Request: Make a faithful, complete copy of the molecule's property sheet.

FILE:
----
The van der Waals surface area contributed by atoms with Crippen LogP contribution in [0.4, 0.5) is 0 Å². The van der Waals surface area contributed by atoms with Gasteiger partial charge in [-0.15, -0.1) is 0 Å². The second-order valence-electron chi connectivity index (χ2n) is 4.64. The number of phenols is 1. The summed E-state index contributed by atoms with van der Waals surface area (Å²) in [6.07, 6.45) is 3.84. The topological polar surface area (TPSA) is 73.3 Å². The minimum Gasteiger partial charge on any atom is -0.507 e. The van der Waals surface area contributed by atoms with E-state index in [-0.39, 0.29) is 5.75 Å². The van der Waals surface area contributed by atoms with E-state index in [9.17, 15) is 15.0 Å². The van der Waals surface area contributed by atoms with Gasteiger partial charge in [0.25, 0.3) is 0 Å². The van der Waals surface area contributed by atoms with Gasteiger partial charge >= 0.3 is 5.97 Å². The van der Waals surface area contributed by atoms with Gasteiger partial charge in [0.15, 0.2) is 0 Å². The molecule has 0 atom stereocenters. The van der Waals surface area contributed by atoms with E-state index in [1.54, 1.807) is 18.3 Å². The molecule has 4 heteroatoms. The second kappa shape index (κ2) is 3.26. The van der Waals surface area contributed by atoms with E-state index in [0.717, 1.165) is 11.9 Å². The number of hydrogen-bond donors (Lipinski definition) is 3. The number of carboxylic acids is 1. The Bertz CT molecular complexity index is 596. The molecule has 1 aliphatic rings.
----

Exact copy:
The van der Waals surface area contributed by atoms with Crippen LogP contribution in [0.4, 0.5) is 0 Å². The van der Waals surface area contributed by atoms with Gasteiger partial charge in [-0.15, -0.1) is 0 Å². The second-order valence-electron chi connectivity index (χ2n) is 4.64. The number of phenols is 1. The summed E-state index contributed by atoms with van der Waals surface area (Å²) in [6.07, 6.45) is 3.84. The topological polar surface area (TPSA) is 73.3 Å². The minimum Gasteiger partial charge on any atom is -0.507 e. The van der Waals surface area contributed by atoms with E-state index in [-0.39, 0.29) is 5.75 Å². The van der Waals surface area contributed by atoms with E-state index in [9.17, 15) is 15.0 Å². The van der Waals surface area contributed by atoms with Gasteiger partial charge in [0.25, 0.3) is 0 Å². The van der Waals surface area contributed by atoms with Gasteiger partial charge >= 0.3 is 5.97 Å². The van der Waals surface area contributed by atoms with Gasteiger partial charge in [0.15, 0.2) is 0 Å². The molecule has 0 atom stereocenters. The van der Waals surface area contributed by atoms with E-state index in [1.54, 1.807) is 18.3 Å². The molecule has 4 heteroatoms. The second kappa shape index (κ2) is 3.26. The van der Waals surface area contributed by atoms with E-state index in [0.717, 1.165) is 11.9 Å². The number of hydrogen-bond donors (Lipinski definition) is 3. The number of carboxylic acids is 1. The Bertz CT molecular complexity index is 596. The molecule has 1 aliphatic rings.